Do you need a lawyer to file a FELA claim? Not necessarily. In this blog we’ll discuss specific instances when it’s better to handle the claim yourself.
I'm in the business of suing the railroad, it’s true. But I'm NOT in the business of taking money from hard-working railroad employees unnecessarily.
Frankly, there are plenty of situations where you don't need a lawyer. Either on your own or with the help of a union representative, you are completely capable of negotiating a settlement of your FELA injury claim in the following scenarios if, and this is the crux of the FELA law, you can prove the railroad is at fault and the injuries are related to that railroad screw up.
Armed with this information, you get a resolution that is satisfying both financially and personally. Who doesn't like being able to say they took care of business?
(There are also people who would rather hand off the responsibility of resolving the injury claim to a lawyer regardless, because they just don't want to deal, and that is ok too. If that's you, click here for a guide to FELA lawsuits).
Read on but first, hear my one caveat: before you file your own claim, speak to a lawyer (for free) to make sure you have everything you need to be successful.
Now, five instances where you don’t need a lawyer to file your own FELA claim:
1. Your claim is worth $20,000 or less
The reason for this threshold is that claim agents often have greater authority under this amount, and can potentially offer it on the spot. At a minimum, they can justify the trade-off cost of hiring a defense lawyer and by adding that to the value of the claim, they can get it resolved with you. They don't like plaintiff lawyers any more than most of you do. Click here for some examples of different injury values.
2. You have a “No Lost Time Injury”
Maybe you had stitches or a deep bruise and the railroad found you a light duty job or your supervisor gave you a flagging job until you felt 100 percent. Assuming your doctor said that was ok, of course. BECAUSE ORDERS IN VIOLATION OF YOUR TREATING PROVIDER ARE ILLEGAL. Your claim is purely pain and suffering and the railroad is happy to get a General Release signed by you to make sure the claim doesn't become something more.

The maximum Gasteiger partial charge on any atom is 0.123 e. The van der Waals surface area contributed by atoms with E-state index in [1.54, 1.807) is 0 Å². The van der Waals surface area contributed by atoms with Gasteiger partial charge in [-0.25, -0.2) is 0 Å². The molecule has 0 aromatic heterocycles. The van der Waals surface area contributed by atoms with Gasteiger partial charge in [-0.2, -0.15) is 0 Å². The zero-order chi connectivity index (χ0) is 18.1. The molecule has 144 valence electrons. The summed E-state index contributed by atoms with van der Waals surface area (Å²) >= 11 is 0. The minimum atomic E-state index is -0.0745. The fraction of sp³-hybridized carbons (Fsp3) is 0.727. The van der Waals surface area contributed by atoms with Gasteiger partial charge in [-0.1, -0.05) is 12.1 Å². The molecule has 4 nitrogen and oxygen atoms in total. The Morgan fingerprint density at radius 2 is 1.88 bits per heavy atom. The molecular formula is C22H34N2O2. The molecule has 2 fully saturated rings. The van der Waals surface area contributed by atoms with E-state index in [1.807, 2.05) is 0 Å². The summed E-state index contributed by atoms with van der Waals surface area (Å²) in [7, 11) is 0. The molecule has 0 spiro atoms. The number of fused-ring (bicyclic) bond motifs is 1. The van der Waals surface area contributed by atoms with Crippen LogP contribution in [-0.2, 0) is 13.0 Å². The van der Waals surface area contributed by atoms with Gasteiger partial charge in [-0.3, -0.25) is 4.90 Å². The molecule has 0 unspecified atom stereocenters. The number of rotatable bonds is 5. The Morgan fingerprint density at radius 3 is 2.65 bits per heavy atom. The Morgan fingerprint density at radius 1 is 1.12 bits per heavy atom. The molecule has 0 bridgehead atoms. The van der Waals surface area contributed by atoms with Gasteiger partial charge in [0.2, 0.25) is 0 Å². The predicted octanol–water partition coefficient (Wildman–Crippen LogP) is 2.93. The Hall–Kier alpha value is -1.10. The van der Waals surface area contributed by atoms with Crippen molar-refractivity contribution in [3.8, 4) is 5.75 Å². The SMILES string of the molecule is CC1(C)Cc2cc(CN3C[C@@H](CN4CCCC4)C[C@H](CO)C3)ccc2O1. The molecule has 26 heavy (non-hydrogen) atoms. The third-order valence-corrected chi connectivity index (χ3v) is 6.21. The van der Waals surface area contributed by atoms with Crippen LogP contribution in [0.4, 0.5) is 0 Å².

3. You're only looking for lost wages
Maybe you got a deep bruise or sprain/strain and lost time, but the injury completely resolved. You lost time from work and you really just want to get back what money you are out of pocket. The railroad loves to get rid of these. And calculating your lost wages is pretty straight forward. Here is a calculator for coming up with the number.
4. You have an obvious and simple injury
Broken finger. Sprained ankle. Poison ivy. Same as before. You have a defined universe of injury, lost wages plus a little, or lost wages alone. In any event, you are only interested in continuing to work. But read this before you settle.
5. You desperately need the money
I'm a realist. Sometimes life dictates your choices. If you were previously behind in your mortgage, maybe a quick resolution solves your problem. Or maybe it’s a college tuition payment instead. Or a car payment that’s way behind. The point is, if you really need it, and are not out of a career as a result of the injury, a non-lawyer resolution can make the most sense in the right circumstance. Compensation from a lawsuit can take a long time.
If you fit into one of these five scenarios you may be ready to file your own claim. But you can still talk to a FELA lawyer, with no obligation, and I recommend that. There may be aspects of your case you haven’t considered and it’s possible your case is more complex than you realize. A good lawyer will help you sort it out.
I get calls every week where I map out for the employee what the theory of liability is and then explain what their negotiating strategy should be. When they get off the phone they know their next steps and they don’t owe me anything. Sometimes you just need someone to point you in the right direction.
Photo by Marc Wietzke